The definitive song about 1960's chickenhawks is, without any doubt whatsoever, Phil's "Draft Dodger Rag." The song which the antiwar movement adopted as its anthem, more than any other, was "I Ain't Marchin' Anymore." Phil was the archetypal 1960's protest singer/songwriter, driven by relentless, and ultimately tragic, forces.

Dylan's best efforts were better, but they were so enormously outnumbered by Phil's that I can see no case for selecting Dylan over Phil as the decade's greatest protest singer/songwriter. The same goes for Peter, Paul and Mary, and a lot of others.

There simply was nobody who, despite the radio stations' total blacklisting of his protest songs, so ceaselessly churned out a steady diet of iconoclastic, in-your-face protest songs--some of them funny as hell, others tragic. And yes, I know, it eventually destroyed him. He never really recovered from what happened at the 1968 Democratic convention--although he still wrote some great songs after that, including my favorite Ochs song, the painful "No More Songs." And his eventual descent into alcoholism, hopeless depression and ultimately suicide are all well documented.

But this post specifically talks about "the sixties," and if you're not just talking about the most beautiful voice (Baez or Collins), or the best writer of a select few protest songs (Dylan), but rather are asking who was the ceaseless foe of oppression and champion of protest singer/songwriters, there is only one answer. To my great regret, he ain't marchin' anymore, but when he did, he was the best. And none of us who loved him then will ever forget him.

Thanks, Phil.

Jim Fahey


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Subject: RE: Greatest protest singer of the sixties
From: Dave Hanson
Date: 28 Feb 05 - 05:21 AM

Got to agree with Hippie Lawyer, Phil was totally dedicated, according to Jerry Rubin Phil NEVER turned down a good cause to sing for.

His songs remain great songs, and he's still missed.

eric


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Subject: RE: Greatest protest singer of the sixties
From: breezy
Date: 28 Feb 05 - 05:25 AM

Pete Seeger because he has that enviable ability to communicate with the wider public/audience and convey the message in the song.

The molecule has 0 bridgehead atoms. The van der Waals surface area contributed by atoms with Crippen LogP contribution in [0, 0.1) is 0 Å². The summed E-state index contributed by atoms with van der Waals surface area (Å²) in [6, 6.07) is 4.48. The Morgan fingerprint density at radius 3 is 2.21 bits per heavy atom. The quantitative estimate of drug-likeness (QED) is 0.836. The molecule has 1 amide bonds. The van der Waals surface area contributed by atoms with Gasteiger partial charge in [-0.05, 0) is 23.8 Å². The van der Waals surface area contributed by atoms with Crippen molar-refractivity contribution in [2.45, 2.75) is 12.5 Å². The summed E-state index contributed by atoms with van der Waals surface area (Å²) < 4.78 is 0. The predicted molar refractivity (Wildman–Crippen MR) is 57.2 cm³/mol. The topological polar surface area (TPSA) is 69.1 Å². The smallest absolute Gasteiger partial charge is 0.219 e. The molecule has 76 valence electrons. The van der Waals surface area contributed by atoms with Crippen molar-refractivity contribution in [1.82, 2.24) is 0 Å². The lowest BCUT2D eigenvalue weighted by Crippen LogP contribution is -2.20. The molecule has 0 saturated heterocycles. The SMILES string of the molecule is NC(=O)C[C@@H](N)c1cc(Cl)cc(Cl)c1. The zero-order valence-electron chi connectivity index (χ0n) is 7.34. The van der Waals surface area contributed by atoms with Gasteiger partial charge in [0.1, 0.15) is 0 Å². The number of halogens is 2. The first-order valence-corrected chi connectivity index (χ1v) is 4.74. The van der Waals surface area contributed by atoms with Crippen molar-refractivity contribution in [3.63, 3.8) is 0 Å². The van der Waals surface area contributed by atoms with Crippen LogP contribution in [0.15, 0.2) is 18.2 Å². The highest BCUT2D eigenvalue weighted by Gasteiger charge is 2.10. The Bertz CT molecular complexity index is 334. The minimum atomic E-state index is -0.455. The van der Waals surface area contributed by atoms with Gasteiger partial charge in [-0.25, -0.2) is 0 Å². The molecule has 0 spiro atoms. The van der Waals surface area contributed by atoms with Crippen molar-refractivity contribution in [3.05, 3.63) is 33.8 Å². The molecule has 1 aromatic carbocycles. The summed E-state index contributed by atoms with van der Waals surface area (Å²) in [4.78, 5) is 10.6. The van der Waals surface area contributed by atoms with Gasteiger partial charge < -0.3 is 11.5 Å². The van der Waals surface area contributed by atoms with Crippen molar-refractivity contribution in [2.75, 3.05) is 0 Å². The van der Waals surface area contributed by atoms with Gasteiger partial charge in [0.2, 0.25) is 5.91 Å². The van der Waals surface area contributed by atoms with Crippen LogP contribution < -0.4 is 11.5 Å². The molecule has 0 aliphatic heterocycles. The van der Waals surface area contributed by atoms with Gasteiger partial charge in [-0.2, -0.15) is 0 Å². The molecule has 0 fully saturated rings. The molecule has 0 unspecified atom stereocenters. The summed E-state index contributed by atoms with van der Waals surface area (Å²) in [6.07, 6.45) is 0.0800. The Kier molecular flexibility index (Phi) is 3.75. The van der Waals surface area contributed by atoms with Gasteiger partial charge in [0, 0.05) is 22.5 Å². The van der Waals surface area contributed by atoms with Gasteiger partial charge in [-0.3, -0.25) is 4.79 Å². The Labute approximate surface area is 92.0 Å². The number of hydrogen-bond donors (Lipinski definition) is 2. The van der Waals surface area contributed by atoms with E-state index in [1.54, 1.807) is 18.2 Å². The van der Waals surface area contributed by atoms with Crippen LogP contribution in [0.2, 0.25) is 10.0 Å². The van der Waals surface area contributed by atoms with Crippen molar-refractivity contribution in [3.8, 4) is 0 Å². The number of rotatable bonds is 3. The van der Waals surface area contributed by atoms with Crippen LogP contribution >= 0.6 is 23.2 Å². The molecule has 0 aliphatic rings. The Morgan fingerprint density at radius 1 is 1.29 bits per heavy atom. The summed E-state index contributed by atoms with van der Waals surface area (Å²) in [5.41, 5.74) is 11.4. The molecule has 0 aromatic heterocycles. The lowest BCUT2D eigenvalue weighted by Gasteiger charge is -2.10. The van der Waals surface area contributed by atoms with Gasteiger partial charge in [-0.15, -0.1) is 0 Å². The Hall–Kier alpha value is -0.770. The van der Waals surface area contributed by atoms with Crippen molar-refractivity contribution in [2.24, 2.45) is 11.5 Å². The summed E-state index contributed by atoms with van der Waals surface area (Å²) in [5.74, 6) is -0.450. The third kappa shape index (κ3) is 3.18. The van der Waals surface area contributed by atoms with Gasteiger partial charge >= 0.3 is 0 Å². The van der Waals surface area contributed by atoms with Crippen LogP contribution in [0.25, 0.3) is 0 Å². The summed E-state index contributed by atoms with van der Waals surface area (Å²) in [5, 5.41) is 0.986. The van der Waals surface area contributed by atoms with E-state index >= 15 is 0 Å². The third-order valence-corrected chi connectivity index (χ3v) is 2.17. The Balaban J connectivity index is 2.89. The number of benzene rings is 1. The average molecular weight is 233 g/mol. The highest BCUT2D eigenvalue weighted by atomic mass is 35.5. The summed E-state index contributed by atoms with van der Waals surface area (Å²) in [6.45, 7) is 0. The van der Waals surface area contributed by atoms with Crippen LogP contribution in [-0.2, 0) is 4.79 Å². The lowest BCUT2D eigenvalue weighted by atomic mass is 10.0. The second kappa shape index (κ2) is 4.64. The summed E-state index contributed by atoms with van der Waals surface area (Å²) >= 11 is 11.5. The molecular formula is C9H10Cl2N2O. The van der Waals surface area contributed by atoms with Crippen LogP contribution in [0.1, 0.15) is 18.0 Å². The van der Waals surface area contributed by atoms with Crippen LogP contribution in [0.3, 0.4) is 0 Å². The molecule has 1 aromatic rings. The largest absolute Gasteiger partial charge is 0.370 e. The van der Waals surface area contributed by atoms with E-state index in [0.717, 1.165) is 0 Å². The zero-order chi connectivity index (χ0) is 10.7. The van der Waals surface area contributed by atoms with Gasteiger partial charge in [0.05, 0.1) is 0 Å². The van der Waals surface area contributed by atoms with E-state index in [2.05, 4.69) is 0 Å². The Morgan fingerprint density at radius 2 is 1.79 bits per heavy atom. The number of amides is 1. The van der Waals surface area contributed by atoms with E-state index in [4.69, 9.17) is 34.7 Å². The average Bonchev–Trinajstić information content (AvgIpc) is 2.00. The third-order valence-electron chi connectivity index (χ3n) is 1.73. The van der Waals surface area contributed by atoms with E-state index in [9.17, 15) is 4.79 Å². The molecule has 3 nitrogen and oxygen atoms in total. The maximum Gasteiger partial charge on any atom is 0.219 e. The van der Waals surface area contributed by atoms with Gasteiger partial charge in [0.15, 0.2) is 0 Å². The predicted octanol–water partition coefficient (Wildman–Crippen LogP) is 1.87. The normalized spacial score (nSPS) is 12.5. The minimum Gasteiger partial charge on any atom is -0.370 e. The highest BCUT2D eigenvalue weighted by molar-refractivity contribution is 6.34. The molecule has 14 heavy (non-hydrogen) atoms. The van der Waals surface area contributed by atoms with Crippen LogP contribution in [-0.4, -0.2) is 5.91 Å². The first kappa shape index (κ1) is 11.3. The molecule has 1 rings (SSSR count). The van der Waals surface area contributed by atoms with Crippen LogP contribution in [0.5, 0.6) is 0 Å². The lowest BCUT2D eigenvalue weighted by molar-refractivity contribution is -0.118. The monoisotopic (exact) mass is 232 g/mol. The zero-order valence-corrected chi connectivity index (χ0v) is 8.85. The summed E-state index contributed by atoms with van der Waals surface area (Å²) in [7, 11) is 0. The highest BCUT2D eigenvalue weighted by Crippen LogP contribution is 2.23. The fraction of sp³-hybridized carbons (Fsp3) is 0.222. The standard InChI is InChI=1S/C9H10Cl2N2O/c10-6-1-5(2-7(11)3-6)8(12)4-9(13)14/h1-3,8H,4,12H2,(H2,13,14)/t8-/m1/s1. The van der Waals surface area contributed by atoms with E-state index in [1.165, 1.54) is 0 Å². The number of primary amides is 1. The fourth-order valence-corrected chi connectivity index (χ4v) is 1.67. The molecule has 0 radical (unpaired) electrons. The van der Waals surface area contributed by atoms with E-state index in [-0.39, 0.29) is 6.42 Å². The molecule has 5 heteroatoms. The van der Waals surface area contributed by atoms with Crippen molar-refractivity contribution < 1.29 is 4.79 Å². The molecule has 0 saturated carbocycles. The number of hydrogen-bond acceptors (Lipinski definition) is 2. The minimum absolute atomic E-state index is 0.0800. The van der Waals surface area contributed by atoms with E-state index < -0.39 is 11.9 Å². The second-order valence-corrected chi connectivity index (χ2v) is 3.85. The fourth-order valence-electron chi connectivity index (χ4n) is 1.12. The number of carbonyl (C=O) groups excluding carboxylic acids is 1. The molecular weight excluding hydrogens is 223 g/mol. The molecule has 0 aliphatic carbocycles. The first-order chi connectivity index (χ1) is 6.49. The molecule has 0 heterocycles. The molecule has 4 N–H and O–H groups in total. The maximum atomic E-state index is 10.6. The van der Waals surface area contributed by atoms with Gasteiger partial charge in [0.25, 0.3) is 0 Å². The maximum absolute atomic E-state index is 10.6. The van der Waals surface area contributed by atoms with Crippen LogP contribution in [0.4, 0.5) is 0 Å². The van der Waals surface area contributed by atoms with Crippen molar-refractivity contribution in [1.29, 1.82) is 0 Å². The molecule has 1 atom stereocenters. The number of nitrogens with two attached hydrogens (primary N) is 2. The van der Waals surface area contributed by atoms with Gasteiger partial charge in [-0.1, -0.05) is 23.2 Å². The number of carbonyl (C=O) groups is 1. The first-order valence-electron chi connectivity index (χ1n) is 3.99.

He is way ahead of all the others mentioned in this thread, including Baez, as most of them were writers suchas Dylan and Ochs and as with most cases with these writers they are very seldom the best interpreters of their own songs.

Pete Seeger, - like many aspiring folk singers and some very good ones e.g.possibly Mike Aranoff USA and Martyn Windham-Reid U K - successfully gleaned songs from all writers and perform them with a naturalness that can only be explained away as being part genius.

many writers have been mentioned but none can hold a candle to the greatest ever interpreter of contemporary 'protest' song as the one and only, the unique, the much maligned , Pete Seeger.

And he was nifty on banjo and guitar too.

As for Dick Gaughan, well he needs an interpreter.

Pete Seeger.


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Subject: RE: Greatest protest singer of the sixties
From: GUEST,Paul Burke
Date: 28 Feb 05 - 07:45 AM

Dozens of posts over 5 years and no one has mentioned Leon Rosselson...


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Subject: RE: Greatest protest singer of the sixties
From: erinmaidin
Date: 28 Feb 05 - 08:51 AM

I believe Eric Bogle deserves honourable mention in this category...Hell...he even protested Bob Dylan! (check digitrad for his
songlist)


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Subject: RE: Greatest protest singer of the sixties
From: Big Al Whittle
Date: 28 Feb 05 - 09:20 AM

Charlie Drake My Boomerang won't come back
(summed up the frustration of an entire generation)
Rolf Harris - I've lost my Mummy
(few remained indifferent to this song of woe)
Terry Scott - don't jump off the roof Dad
(summed up neatly the generation gap)
Joe Brown - Three Hats for Lisa
(made us view this talented artist in quite a different way)


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Subject: RE: Greatest protest singer of the sixties
From: breezy
Date: 28 Feb 05 - 07:05 PM

Leon Rosselson does not communicate like Pete Seeger and Eric Bogle wrote and performed after the 60 s

Roy Bailey may deserve an honourable mention

hello Paul when am I coming to shennanigans next?

that guy from Wimborn is all hot air


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Subject: RE: Greatest protest singer of the sixties
From: number 6
Date: 28 Feb 05 - 07:45 PM

Joan Baez .... her cause came from her heart, and of her perseverance with 'the cause'.

sIx


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Subject: RE: Greatest protest singer of the sixties
From: breezy
Date: 01 Mar 05 - 04:40 AM

too classical, not ethnic in her sing style and came over as being aloof from her audience.

Couldnt see her sing little boxes though she may well have done

She looked up to Pete Seeger

A diva in todays terms


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Subject: RE: Greatest protest singer of the sixties